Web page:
Quantcast

Israeli leaders plot response as Gaza violence persists

Smoke rises from an explosion caused by an Israeli airstrike on a building of Said al-Mis'hal cultural center in Gaza City, Thursday, Aug. 9, 2018.

ARAFAT KAREEM/AP

By JOSEF FEDERMAN | Associated Press | Published: August 9, 2018

JERUSALEM — Israel's prime minister convened his Security Cabinet late Thursday to plot a response to a new burst of violence with Gaza militants, ordering the army to take unspecified "strong action" as the military reinforced units along the border ahead of a possible escalation.

Fighting showed few signs of slowing. Late on Thursday, the Israeli military flattened a well-known cultural center in a crowded Gaza City neighborhood, claiming it was a Hamas military base, as militants fired rockets toward Israel throughout the evening.

In all, Israel carried out dozens of airstrikes during the day, killing at least three Palestinians, including a pregnant woman and her 1-year-old daughter, while Palestinian militants fired scores of rockets into Israel, wounding seven people.

The flare-up came as Egypt continued efforts to broker a long-term cease-fire between the two sides.

Israel's Channel 10 TV said Prime Minister Benjamin Netanyahu delayed the meeting of his Security Cabinet by two hours to allow the Egyptians to press forward with their work.

After a four-hour meeting, the Cabinet issued a short statement, saying it had directed the army "to continue taking strong action against the terrorist elements."

It did not elaborate. But shortly before the meeting, Netanyahu and his defense minister, Avigdor Lieberman, met with top military officials to discuss their options.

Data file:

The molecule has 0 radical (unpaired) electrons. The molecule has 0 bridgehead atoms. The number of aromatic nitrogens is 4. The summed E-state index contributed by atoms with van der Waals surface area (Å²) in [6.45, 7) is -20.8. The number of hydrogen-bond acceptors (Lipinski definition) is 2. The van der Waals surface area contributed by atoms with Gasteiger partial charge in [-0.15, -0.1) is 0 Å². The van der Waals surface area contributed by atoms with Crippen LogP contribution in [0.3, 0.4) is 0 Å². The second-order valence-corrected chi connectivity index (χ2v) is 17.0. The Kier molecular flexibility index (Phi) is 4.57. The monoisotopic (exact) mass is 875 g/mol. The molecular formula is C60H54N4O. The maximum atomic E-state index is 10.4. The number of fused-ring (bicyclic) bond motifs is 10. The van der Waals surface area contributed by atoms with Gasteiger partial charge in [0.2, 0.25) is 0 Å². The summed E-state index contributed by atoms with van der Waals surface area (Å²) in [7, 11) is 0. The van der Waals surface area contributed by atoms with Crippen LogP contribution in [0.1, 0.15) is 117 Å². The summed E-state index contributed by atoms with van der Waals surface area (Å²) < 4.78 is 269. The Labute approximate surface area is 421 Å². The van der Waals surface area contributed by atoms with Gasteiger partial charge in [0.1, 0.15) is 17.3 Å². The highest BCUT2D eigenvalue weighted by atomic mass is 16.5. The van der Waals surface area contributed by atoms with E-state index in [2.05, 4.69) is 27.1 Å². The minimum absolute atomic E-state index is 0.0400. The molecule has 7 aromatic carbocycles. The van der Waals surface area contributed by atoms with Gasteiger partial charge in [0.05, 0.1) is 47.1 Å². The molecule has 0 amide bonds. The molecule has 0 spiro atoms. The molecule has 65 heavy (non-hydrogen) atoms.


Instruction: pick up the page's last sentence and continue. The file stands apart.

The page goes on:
An Israeli official, speaking on condition of anonymity because he was discussing closed consultations, said Netanyahu instructed the army to prepare for "every possibility."

Lt. Col. Jonathan Conricus, a military spokesman, said Israel had "ground troops that are ready to deploy. We are reinforcing the southern command and Gaza division." He wouldn't comment on Israeli media reports of troops preparing for a possible ground operation.

Israel and Hamas have fought three wars since the Islamic militant group seized control of Gaza in 2007. Despite the animosity, the enemies have signaled, through their contacts with Egypt, that they want to avoid another war.

Hamas is demanding the lifting of an Israeli-Egyptian border blockade that has devastated Gaza's economy, while Israel wants an end to rocket fire, as well as recent border protests and launches of incendiary balloons, and the return of the remains of two dead soldiers and two Israelis believed to be alive and held by Hamas.

Thursday's fighting, however, brought back memories of the most recent war, in 2014. Air raid sirens wailed in southern Israel overnight and throughout the day, sending families scrambling into bomb shelters, canceling outdoor summer cultural events and forcing summer camps indoors. The Israeli air force, meanwhile, pounded targets across Gaza.

A Palestinian rocket struck the southern city of Beersheba late in the afternoon, landing in an open area. It was the first time a rocket had hit the city since the 2014 war.

Shortly after, an Israeli airstrike flattened the five-story cultural center in the Shati refugee camp, a crowded neighborhood of Gaza City. The airstrike set off a powerful explosion and sent a huge plume of black smoke into the air, causing crowds to scream in panic. Medical officials said at least seven bystanders were wounded.

The building is home to a popular theater and exhibits plays and other shows on a daily basis. An Egyptian-Palestinian cultural society also has an office in the building.

"The deliberate targeting of a cultural center with airstrikes and destruction ... is a barbaric act," said Hazem Qassem, a Hamas spokesman. He said the destruction of the Egyptian cultural office was "an Israeli attempt to sabotage" the Egyptian cease-fire efforts.